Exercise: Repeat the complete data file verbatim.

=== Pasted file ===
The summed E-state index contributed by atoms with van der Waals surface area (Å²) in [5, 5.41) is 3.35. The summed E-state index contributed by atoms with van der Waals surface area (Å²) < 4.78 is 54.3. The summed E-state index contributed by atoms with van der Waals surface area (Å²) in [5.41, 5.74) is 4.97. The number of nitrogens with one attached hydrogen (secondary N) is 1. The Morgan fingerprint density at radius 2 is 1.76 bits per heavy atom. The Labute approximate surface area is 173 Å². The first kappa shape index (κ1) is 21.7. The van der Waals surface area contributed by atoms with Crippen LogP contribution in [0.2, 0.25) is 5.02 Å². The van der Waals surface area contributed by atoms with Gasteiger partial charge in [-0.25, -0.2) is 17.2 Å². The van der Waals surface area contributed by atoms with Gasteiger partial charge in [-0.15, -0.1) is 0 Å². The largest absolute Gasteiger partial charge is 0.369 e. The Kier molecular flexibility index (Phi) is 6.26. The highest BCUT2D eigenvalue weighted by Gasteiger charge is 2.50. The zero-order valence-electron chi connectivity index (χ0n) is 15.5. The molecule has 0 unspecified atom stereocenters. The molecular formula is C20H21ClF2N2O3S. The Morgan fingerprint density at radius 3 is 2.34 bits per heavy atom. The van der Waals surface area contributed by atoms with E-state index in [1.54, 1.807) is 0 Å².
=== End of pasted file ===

The summed E-state index contributed by atoms with van der Waals surface area (Å²) in [5, 5.41) is 3.35. The summed E-state index contributed by atoms with van der Waals surface area (Å²) < 4.78 is 54.3. The summed E-state index contributed by atoms with van der Waals surface area (Å²) in [5.41, 5.74) is 4.97. The number of nitrogens with one attached hydrogen (secondary N) is 1. The Morgan fingerprint density at radius 2 is 1.76 bits per heavy atom. The Labute approximate surface area is 173 Å². The first kappa shape index (κ1) is 21.7. The van der Waals surface area contributed by atoms with Crippen LogP contribution in [0.2, 0.25) is 5.02 Å². The van der Waals surface area contributed by atoms with Gasteiger partial charge in [-0.25, -0.2) is 17.2 Å². The van der Waals surface area contributed by atoms with Gasteiger partial charge in [-0.15, -0.1) is 0 Å². The largest absolute Gasteiger partial charge is 0.369 e. The Kier molecular flexibility index (Phi) is 6.26. The highest BCUT2D eigenvalue weighted by Gasteiger charge is 2.50. The zero-order valence-electron chi connectivity index (χ0n) is 15.5. The molecule has 0 unspecified atom stereocenters. The molecular formula is C20H21ClF2N2O3S. The Morgan fingerprint density at radius 3 is 2.34 bits per heavy atom. The van der Waals surface area contributed by atoms with E-state index in [1.54, 1.807) is 0 Å².